In the rush to cash in on mobile payments, banks and merchants are often the intended targets of new services but they are often not in control of the experience. That’s an opportunity that start-up Paydiant is looking to exploit. The Wellesley, Mass.-based company is announcing $12 million in Series B funding led by Stage 1 Ventures, which will go toward the build out of Paydiant’s white-label payment and offers platform for banks and retailers. The investment, which included participation from existing investors North Bridge Ventures Partners and General Catalyst, brings Paydiant’s total funding to $19.6 million.
Paydiant’s software platform allows banks and merchants to add mobile payments and offers right into their existing banking and retail apps for iPhone and Android. The cloud service will work with near field communication (NFC) hardware but also offers support for barcodes, so retailers don’t have to buy new payment terminals to process tap-and-go NFC transactions. Paydiant-enabled apps will all work together as part of larger acceptance network, so users will be able to pay at a variety of stores. Paydiant is currently trialing with five of the top 15 banks and will work with financial institutions and merchant processors to help convince businesses to be part of the new as yet unnamed payment network.
The real payoff for Paydiant’s customers is not in providing payments but in helping them protect their own data. Mobile payment systems like Google Wallet require merchants to share their transaction data, which is a goldmine for targeting consumers with ads and offers. By helping retailers hold on to that information, Paydiant helps them own their customer relationship and ensure that a mobile payment provider doesn’t help a competitor target their customers with competing offers.
For larger retailers, there’s also the potential to make their branded payment cards the default choice for payments within the retail app. By steering the choice of payment to their own card, retailers can earn more on individual transactions. Paydiant also offers merchants of all sizes offers and loyalty programs, so retailers can engage and retain users by utilizing Paydiant’s assets.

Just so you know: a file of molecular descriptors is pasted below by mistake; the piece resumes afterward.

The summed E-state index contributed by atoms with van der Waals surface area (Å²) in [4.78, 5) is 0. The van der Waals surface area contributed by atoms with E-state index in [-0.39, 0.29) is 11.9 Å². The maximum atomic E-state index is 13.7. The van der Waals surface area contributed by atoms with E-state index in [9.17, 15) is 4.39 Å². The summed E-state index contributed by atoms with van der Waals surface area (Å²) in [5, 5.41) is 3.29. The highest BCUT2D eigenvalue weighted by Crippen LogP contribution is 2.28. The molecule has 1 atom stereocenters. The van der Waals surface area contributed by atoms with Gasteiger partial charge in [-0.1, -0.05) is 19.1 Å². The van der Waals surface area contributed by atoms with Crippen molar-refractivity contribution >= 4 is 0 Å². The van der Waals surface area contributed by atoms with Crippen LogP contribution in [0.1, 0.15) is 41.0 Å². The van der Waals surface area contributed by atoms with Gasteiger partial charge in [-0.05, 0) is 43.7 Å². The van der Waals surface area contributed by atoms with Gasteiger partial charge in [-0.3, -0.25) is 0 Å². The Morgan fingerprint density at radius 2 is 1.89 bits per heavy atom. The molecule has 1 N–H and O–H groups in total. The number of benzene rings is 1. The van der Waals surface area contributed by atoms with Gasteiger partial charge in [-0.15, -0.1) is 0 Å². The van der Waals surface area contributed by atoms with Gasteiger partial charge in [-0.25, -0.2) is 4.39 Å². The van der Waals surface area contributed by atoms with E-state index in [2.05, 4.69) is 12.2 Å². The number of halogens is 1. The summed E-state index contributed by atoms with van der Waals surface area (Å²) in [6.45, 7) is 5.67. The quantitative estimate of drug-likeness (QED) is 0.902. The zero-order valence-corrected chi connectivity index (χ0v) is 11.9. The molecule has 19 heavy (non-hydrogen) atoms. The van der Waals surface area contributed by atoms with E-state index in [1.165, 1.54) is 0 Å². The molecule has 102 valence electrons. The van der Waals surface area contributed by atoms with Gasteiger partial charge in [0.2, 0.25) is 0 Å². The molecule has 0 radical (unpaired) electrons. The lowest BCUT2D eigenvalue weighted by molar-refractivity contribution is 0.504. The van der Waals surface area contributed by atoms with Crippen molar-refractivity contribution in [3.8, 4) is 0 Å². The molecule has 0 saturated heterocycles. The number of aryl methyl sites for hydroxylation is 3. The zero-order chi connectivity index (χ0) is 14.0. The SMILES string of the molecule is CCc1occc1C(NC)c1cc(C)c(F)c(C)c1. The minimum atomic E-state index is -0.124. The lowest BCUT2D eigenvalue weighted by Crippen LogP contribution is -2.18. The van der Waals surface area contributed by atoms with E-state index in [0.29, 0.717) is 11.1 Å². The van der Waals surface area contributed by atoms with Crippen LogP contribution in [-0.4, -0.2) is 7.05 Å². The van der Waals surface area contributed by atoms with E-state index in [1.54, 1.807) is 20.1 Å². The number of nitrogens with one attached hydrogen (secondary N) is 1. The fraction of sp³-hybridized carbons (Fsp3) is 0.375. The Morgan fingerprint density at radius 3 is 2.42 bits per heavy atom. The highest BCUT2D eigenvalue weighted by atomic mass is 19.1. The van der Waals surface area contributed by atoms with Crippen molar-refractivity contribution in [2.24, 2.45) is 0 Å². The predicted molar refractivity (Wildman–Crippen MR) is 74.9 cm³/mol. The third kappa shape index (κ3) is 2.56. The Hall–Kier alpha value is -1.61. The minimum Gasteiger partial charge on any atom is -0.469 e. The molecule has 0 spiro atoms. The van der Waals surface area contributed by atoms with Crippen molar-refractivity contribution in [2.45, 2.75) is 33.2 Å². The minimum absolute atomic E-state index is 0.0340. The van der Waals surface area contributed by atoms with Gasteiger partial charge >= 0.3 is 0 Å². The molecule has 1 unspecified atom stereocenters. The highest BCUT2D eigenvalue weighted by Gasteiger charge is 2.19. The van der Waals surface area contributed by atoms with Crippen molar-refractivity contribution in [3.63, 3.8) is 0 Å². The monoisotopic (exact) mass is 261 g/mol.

Chris Gardner, co-founder of Paydiant, told me banks and merchants are also not in love with the slew of mobile payment options available. Some payment services ask retailers for too much data or try to extract high rental fees from the banks to place their cards inside their wallet apps. Both also face the prospect of having a payment provider come between them and their customers, weakening that relationship.
Paydiant, though, faces a lot of competition not just from big-name wallet services such as PayPal, Google Wallet, Isis, Square and others. MFoundry, which some of the top banks use to build their banking apps, announced a plan with MasterCard that lets banks create their own NFC wallets. Some of the biggest retailers including Walmart and Target are also reportedly exploring the idea of creating their own payment system.
But Gardner believes there’s plenty of retailers and banks to approach and many will hedge their bets, choosing to work with multiple wallet services as they figure mobile payments out. I think Paydiant’s white label approach does make sense. The banks and the retailers are eager to play a bigger role in mobile payments because they are the ones that deal with customers first hand. They’ll of course listen to payment providers, but there’s always going to be a desire by at least some of them to take more control of their mobile payment future.